The Wall Street Journal has a report on a report commissioned by Bloomberg L.P. after its journalists were found to be using Bloomberg-terminal customer data to assist their newsgathering:
the company in April restricted its journalists' access to subscriber data, following a complaint from Goldman Sachs Group Inc., a big client.
At the time, it also appointed an executive to a newly created position of client data compliance officer. The report by Promontory found that in the wake of those steps, Bloomberg was in line with appropriate standards for data security and regulatory compliance, based on comparisons to industry standards in place for other financial institutions and data providers. Nevertheless it recommended the creation of a more senior chief risk and compliance officer who would report to the CEO and oversee departments such as client data security, corporate compliance and security.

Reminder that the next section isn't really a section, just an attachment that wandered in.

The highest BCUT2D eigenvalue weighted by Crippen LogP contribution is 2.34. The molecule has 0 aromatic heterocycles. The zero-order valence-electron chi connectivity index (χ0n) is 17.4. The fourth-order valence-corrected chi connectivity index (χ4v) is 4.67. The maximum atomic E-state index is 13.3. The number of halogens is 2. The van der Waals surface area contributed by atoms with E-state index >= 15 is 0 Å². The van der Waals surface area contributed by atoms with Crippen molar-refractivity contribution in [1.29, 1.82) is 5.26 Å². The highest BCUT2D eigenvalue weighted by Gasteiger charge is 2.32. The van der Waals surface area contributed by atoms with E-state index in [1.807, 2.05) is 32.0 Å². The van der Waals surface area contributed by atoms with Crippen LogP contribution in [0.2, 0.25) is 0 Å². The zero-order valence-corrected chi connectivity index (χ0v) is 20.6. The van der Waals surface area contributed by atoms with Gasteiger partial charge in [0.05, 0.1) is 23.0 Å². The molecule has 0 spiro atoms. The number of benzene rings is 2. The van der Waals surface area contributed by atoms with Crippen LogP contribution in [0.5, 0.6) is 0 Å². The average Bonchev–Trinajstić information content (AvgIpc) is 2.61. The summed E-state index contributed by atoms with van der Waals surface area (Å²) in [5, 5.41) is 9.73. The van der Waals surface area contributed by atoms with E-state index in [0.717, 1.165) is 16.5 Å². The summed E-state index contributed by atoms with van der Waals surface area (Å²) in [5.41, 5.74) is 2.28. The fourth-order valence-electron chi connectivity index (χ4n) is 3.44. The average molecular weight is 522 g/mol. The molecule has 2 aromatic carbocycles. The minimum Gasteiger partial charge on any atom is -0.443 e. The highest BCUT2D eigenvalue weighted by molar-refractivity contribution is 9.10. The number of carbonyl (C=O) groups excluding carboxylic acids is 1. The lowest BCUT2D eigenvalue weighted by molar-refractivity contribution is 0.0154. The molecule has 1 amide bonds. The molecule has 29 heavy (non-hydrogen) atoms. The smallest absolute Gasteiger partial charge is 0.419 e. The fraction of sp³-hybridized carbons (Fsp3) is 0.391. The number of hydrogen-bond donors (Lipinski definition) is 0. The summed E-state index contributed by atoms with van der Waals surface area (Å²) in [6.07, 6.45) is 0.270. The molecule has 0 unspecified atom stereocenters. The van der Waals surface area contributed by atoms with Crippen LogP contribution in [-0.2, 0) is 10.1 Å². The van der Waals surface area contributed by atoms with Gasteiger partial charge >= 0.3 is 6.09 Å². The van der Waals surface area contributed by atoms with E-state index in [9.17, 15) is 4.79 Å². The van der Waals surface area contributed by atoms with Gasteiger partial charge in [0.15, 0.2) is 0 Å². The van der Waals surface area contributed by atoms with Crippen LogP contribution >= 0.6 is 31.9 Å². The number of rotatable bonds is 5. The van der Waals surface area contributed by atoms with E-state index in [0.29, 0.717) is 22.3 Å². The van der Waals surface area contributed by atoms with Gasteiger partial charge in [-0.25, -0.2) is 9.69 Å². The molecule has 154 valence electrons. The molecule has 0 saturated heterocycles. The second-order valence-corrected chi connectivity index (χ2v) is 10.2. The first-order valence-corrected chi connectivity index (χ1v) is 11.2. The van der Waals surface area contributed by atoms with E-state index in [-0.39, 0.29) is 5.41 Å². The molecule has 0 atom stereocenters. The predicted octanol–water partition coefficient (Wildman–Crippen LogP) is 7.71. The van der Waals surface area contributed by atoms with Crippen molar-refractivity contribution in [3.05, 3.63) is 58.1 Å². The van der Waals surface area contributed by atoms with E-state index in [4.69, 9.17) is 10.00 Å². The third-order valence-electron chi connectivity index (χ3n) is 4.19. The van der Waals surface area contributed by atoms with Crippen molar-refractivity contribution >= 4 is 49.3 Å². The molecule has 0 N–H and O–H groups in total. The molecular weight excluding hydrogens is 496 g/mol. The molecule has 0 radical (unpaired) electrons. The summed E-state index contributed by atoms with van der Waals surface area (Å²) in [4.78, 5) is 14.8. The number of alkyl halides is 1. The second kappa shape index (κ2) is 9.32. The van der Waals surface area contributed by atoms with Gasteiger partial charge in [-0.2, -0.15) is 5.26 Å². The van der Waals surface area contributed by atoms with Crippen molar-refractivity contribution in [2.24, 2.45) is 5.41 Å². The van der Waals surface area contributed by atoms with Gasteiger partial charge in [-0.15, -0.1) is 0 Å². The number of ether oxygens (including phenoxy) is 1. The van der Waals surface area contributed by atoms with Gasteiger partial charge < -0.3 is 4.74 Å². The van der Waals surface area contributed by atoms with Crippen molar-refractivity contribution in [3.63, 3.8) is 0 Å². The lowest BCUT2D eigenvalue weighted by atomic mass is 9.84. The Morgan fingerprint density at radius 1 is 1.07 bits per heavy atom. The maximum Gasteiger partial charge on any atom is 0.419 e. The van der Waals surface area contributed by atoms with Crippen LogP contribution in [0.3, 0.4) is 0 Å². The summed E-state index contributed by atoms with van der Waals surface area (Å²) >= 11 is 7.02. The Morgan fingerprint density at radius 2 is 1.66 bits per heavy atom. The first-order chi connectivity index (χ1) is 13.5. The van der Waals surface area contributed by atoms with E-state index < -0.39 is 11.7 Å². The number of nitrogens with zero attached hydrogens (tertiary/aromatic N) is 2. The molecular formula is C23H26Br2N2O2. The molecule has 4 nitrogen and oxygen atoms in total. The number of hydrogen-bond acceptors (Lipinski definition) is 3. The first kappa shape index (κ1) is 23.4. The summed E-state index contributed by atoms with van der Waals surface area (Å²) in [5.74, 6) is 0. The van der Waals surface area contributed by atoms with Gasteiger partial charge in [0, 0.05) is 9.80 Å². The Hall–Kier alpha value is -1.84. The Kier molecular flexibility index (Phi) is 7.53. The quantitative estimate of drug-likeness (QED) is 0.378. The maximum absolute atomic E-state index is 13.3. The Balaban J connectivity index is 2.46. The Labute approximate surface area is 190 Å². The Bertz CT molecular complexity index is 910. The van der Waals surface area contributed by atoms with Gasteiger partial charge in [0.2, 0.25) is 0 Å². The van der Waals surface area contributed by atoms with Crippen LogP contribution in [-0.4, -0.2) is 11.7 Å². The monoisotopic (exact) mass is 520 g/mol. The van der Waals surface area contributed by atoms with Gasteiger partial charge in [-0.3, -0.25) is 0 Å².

As I've written about earlier (please see, for example here, here, here, here, and here), the culture of "compliance" is one of the signal features of the Obama era. Even by that standard, though, a recommendation (by the Promontory Group, whose leadership includes many former government officials) that a firm hire a compliance officer whose job it would be to oversee the other compliance officer really is emblematic. As Richard Epstein sagaciously predicted back in 2010, we will see a systematic shift from production to compliance as the kind of general political ethic of our time.